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New process patented for lithium extraction from primary and secondary resources

Scientists at the TU Bergakademie Freiberg have developed a method enabling lithium carbonate, a substance that is in great demand on the global market, to be extracted from the lithium mineral zinnwaldite, as well as from old batteries. They have now taken out a patent for this invention.

Especially in the field of electromobility, lithium is indispensable for energy storage at this moment in time. Experts predict that the demand for this metal will sharply increase in the coming years. Its market share is currently growing by 8 to 11 percent a year. By 2025, the demand from the electromobility segment is already expected to account for 70 percent of the traded lithium. The world market price for the most important compound, lithium carbonate, currently ranges around 7,300 US-dollars per ton and has risen by 20 percent since November 2015. The price could increase to ca. 25,000 US-dollars per ton by 2020, according to experts.

The process for extracting lithium from spent batteries is a further development of the “hybrid lithium extraction” process developed earlier by the researchers at TU Bergakademie Freiberg. In the course of this development Martin Bertau, Professor for Technical Chemistry at TU Bergakademie Freiberg, and his team have succeeded in extracting lithium carbonate from the siliceous lithium ore zinnwaldite. Zinnwaldite is a mica and contains aluminium, iron, fluorine and lithium, amongst others.

The crushed zinnwaldite material is first heated to ca. 1,000°C. This is attended by a phase transformation where new mineral phases are formed from the zinnwaldite. The main component is the lithium-rich silicate β-spodumene. “With the method developed by us, the lithium contained in the spodumene can be converted to lithium hydrogen carbonate by adding CO2 and water as a leaching medium. The low-concentrate lithium hydrogen carbonate solution can be enriched with the help of electrodialysis. If the resulting concentrate is heated, the CO2 escapes and leaves behind lithium carbonate, which is easy to separate”, explains Professor Martin Bertau. “The CO2 is also recirculated and not released to the atmosphere”, adds Gunther Martin, PhD student at the Institute for Technical Chemistry, who has made a significant contribution to the development of the process.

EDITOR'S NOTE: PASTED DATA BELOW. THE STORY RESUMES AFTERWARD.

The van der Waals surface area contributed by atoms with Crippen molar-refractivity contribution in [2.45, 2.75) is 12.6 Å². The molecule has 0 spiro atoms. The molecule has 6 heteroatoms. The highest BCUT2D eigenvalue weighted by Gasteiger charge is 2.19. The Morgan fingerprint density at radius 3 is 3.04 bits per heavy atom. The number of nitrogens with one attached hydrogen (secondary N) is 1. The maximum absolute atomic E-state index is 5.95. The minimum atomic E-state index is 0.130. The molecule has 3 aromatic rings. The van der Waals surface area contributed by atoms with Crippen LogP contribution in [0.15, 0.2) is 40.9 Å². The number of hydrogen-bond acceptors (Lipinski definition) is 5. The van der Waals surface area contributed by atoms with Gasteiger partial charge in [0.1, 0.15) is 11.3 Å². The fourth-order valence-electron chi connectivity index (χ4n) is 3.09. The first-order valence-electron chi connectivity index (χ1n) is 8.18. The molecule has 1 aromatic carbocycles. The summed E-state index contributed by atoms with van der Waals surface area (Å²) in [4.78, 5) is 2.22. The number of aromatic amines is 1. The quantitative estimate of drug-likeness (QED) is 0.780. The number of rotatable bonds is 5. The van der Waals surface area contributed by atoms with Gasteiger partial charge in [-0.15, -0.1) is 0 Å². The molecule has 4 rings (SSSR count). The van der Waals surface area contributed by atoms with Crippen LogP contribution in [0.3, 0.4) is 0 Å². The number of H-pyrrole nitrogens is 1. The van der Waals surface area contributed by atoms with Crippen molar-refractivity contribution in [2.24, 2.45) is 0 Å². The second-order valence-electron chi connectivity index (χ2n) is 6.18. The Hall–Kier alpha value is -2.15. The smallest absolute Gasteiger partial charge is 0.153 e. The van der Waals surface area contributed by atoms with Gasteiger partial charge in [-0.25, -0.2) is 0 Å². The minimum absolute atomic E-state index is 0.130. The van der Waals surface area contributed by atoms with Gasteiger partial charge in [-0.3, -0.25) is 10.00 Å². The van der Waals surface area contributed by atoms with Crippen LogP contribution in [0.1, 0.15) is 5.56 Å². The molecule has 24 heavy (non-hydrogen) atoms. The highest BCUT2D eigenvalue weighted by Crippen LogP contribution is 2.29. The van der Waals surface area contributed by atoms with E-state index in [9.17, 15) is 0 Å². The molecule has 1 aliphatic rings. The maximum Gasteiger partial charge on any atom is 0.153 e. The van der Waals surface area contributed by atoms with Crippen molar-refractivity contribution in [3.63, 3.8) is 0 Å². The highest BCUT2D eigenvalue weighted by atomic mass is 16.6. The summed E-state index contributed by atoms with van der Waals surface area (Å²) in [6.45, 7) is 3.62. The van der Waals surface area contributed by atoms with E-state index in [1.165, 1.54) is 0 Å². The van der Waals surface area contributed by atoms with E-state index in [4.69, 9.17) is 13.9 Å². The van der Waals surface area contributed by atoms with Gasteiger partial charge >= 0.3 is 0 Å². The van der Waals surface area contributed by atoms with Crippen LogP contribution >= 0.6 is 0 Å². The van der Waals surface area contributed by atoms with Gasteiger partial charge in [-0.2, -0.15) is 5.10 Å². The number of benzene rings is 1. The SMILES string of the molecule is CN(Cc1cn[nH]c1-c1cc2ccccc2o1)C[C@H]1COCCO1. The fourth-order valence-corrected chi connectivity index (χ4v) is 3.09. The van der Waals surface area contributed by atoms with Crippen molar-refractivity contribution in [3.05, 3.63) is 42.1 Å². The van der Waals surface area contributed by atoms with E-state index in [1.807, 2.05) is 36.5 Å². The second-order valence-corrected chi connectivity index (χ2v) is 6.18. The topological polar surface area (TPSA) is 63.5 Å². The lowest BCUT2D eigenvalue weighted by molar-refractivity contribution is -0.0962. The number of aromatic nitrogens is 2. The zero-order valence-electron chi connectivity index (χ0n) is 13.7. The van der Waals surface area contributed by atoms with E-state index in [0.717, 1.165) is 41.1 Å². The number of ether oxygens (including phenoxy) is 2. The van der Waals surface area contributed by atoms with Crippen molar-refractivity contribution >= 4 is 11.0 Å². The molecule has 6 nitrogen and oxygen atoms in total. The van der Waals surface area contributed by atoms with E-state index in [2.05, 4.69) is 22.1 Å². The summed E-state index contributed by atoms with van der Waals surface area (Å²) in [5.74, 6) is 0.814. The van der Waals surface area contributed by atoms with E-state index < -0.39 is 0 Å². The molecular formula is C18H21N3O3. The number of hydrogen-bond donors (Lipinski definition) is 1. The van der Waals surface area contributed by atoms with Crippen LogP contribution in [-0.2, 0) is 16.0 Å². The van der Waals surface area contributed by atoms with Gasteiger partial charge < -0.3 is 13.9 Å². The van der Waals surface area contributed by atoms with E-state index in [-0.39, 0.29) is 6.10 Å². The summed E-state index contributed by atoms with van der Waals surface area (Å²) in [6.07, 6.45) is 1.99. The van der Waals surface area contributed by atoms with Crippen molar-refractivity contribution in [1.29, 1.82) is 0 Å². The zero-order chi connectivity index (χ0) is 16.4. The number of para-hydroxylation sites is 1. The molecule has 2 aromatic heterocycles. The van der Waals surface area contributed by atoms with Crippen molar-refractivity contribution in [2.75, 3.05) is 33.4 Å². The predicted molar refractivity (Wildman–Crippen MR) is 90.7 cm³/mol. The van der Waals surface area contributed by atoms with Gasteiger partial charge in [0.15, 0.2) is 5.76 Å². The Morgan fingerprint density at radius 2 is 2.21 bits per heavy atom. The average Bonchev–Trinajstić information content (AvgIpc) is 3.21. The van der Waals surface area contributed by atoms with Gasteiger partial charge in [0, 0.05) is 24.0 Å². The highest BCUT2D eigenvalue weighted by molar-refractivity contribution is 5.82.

It has now been successfully demonstrated that this process can also be used for old batteries. The spent battery is initially crushed. Then the metals and plastics contained therein are separated from the non-magnetic layering and electrolyte materials, the so-called “black mass”. Besides cobalt, this fraction also contains carbon and lithium, amongst others. Only the cobalt can be recovered from the black mass at this moment in time, while the lithium is lost. The scientists at Freiberg are now using the approach that has proven successful for zinnwaldite by adding CO2 and water as a leaching medium, before the valuable cobalt component is melted out. This way, the lithium contained in the mass is selectively separated and converted into lithium carbonate. It is now available for the production of new lithium batteries.

The process enables a ton of lithium carbonate to be extracted at comparable prices to those currently customary on the world market. Professor Martin Bertau of TU Bergakademie Freiberg is convinced that: “Given the rising world market prices, the development of this process is a decisive step towards reducing the current dependency on imports by relying on primary and secondary resources. Lithium deposits are also few and far between in Germany. The largest ones are found in the Ore Mountains around Zinnwald and the neighbouring Cínovec in Bohemia.”

TU Bergakademie Freiberg | The lithium mineral zinnwaldite

TU Bergakademie Freiberg 2016

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